“I Feel Pretty”  
A thump to the head during a Soul Cycle workout gives a young, ambitious but out-of-shape woman (Amy Schumer) the illusion that she is suddenly slim and beautiful, and this supercharges her self-confidence, transforming her failing romantic life as well as her career at a cosmetics firm (led by Lauren Hutton and Michelle Williams). Though her fantasy alienates her from her closest pals (Aidy Bryant and Busy Philipps) for a time, it also lands her a sensitive new boyfriend (Rory Scovel).
Co-writers and directors Abby Kohn and Marc Silverstein have packaged an unbendingly cheerful girl-power fable that, despite its trite plot, conveys sound messages about self-esteem and showcases some good moral choices. A sequence in which the protagonist’s sudden boldness is shown to extend to sexual matters, however, may have the parents of teen girls, who are this film’s target audience, hesitating to give them the green light.
An implied nonmarital sexual encounter, obscured rear nudity, a single instance each of scatological and anatomical humor. The Catholic News Service classification is A-III — adults. The Motion Picture Association of America rating is PG-13 — parents strongly cautioned. Some material may be inappropriate for children under 13.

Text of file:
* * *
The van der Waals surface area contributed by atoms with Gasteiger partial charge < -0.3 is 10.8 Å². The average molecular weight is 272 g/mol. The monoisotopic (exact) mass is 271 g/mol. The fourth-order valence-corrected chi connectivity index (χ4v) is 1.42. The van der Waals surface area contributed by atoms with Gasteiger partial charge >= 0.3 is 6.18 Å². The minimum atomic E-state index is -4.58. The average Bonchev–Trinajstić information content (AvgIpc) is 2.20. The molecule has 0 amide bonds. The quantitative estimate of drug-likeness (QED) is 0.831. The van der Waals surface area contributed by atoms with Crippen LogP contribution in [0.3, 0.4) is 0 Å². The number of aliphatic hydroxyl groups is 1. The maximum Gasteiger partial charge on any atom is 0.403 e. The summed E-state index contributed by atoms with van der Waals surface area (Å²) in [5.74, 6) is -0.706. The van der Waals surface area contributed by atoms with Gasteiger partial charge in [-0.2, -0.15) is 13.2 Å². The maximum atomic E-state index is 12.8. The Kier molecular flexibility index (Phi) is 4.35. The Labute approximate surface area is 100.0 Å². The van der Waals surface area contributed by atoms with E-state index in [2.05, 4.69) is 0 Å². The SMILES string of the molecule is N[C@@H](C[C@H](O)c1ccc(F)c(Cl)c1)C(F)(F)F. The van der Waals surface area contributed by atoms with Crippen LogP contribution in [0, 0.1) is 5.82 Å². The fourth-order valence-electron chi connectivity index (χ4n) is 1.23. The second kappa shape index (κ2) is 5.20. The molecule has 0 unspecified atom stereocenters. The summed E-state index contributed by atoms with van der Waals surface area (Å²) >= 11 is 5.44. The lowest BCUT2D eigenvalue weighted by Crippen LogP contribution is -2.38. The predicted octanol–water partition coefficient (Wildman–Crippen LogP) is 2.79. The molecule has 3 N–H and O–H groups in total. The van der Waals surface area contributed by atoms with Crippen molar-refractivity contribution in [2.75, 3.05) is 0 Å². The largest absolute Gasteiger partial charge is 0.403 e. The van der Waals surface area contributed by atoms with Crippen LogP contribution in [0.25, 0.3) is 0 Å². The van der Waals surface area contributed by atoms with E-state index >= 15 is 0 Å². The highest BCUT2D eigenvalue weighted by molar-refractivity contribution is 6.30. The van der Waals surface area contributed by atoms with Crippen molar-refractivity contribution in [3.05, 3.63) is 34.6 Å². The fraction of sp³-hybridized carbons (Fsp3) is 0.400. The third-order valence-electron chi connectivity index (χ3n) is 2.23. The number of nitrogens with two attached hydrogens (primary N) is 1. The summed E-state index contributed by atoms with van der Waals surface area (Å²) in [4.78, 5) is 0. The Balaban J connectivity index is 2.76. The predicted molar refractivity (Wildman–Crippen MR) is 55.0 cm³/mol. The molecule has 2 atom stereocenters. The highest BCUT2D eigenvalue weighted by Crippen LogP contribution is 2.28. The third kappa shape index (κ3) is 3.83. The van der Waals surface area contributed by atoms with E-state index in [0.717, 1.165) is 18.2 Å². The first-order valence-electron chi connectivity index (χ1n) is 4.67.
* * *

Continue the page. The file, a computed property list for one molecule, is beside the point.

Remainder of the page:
“Rampage”  
Entertaining bit of outsized nonsense combining 1970s-style disaster movie spectacle with the even older altered-animal trope that gave the world Godzilla, and derived in part from the video arcade game of the same title. When a space station is destroyed, the DNA-changing chemical an evil corporation (led by Malin Akerman and Jake Lacy) was developing on board plummets to various localities around the world transforming and enraging, among other animals, a previously peaceful albino gorilla. To save the primate from running amok and being put down, his devoted trainer (Dwayne Johnson) teams with a geneticist (Naomie Harris) and an unconventional government agent (Jeffrey Dean Morgan). But the trio soon find themselves up against an enhanced wolf and a monstrous crocodile as well.